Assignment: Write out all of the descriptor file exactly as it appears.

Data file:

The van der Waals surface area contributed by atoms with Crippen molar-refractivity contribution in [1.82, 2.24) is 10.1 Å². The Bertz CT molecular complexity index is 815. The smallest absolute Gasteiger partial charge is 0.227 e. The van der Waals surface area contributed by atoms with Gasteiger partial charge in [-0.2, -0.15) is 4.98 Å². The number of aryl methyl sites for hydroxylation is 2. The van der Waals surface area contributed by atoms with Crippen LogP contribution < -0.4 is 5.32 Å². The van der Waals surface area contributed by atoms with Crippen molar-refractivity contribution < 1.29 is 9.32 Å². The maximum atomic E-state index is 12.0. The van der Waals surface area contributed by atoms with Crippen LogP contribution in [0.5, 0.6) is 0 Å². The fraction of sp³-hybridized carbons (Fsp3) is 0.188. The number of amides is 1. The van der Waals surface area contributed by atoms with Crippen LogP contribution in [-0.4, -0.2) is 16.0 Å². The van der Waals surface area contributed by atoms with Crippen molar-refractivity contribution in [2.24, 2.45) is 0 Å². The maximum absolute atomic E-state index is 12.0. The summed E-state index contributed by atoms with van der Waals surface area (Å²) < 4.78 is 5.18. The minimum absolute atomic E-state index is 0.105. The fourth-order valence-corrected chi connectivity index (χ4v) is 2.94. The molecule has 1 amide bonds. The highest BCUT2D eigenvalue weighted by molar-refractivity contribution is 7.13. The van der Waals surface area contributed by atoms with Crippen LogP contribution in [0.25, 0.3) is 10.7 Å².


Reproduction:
The van der Waals surface area contributed by atoms with Crippen molar-refractivity contribution in [1.82, 2.24) is 10.1 Å². The Bertz CT molecular complexity index is 815. The smallest absolute Gasteiger partial charge is 0.227 e. The van der Waals surface area contributed by atoms with Gasteiger partial charge in [-0.2, -0.15) is 4.98 Å². The number of aryl methyl sites for hydroxylation is 2. The van der Waals surface area contributed by atoms with Crippen LogP contribution < -0.4 is 5.32 Å². The van der Waals surface area contributed by atoms with Crippen molar-refractivity contribution < 1.29 is 9.32 Å². The maximum atomic E-state index is 12.0. The van der Waals surface area contributed by atoms with Crippen LogP contribution in [0.5, 0.6) is 0 Å². The fraction of sp³-hybridized carbons (Fsp3) is 0.188. The number of amides is 1. The van der Waals surface area contributed by atoms with Crippen LogP contribution in [-0.4, -0.2) is 16.0 Å². The van der Waals surface area contributed by atoms with Crippen molar-refractivity contribution in [2.24, 2.45) is 0 Å². The maximum absolute atomic E-state index is 12.0. The summed E-state index contributed by atoms with van der Waals surface area (Å²) < 4.78 is 5.18. The minimum absolute atomic E-state index is 0.105. The fourth-order valence-corrected chi connectivity index (χ4v) is 2.94. The molecule has 1 amide bonds. The highest BCUT2D eigenvalue weighted by molar-refractivity contribution is 7.13. The van der Waals surface area contributed by atoms with Crippen LogP contribution in [0.25, 0.3) is 10.7 Å².